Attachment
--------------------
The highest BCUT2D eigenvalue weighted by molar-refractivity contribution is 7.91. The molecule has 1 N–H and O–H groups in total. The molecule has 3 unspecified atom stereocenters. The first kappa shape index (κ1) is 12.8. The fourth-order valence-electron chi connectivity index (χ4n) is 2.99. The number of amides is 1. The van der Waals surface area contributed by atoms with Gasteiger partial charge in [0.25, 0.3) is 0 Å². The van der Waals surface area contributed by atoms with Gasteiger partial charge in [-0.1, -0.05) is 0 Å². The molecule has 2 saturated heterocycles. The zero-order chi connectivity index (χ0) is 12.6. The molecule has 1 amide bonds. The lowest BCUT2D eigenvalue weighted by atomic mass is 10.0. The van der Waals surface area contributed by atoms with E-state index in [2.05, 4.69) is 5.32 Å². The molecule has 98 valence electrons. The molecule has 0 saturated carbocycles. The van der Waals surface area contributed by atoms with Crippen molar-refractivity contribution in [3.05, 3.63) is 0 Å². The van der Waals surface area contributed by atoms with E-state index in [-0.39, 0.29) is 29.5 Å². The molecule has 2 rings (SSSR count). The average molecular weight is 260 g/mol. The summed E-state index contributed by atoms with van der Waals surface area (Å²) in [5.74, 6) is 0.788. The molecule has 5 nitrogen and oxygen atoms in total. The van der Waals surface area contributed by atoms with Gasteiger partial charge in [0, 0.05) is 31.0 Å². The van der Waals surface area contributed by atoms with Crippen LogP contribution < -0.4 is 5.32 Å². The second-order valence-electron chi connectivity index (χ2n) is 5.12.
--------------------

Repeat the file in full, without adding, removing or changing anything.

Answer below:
The highest BCUT2D eigenvalue weighted by molar-refractivity contribution is 7.91. The molecule has 1 N–H and O–H groups in total. The molecule has 3 unspecified atom stereocenters. The first kappa shape index (κ1) is 12.8. The fourth-order valence-electron chi connectivity index (χ4n) is 2.99. The number of amides is 1. The van der Waals surface area contributed by atoms with Gasteiger partial charge in [0.25, 0.3) is 0 Å². The van der Waals surface area contributed by atoms with Gasteiger partial charge in [-0.1, -0.05) is 0 Å². The molecule has 2 saturated heterocycles. The zero-order chi connectivity index (χ0) is 12.6. The molecule has 1 amide bonds. The lowest BCUT2D eigenvalue weighted by atomic mass is 10.0. The van der Waals surface area contributed by atoms with E-state index in [2.05, 4.69) is 5.32 Å². The molecule has 98 valence electrons. The molecule has 0 saturated carbocycles. The van der Waals surface area contributed by atoms with Crippen molar-refractivity contribution in [3.05, 3.63) is 0 Å². The van der Waals surface area contributed by atoms with E-state index in [-0.39, 0.29) is 29.5 Å². The molecule has 2 rings (SSSR count). The average molecular weight is 260 g/mol. The summed E-state index contributed by atoms with van der Waals surface area (Å²) in [5.74, 6) is 0.788. The molecule has 5 nitrogen and oxygen atoms in total. The van der Waals surface area contributed by atoms with Gasteiger partial charge in [0, 0.05) is 31.0 Å². The van der Waals surface area contributed by atoms with Crippen LogP contribution < -0.4 is 5.32 Å². The second-order valence-electron chi connectivity index (χ2n) is 5.12.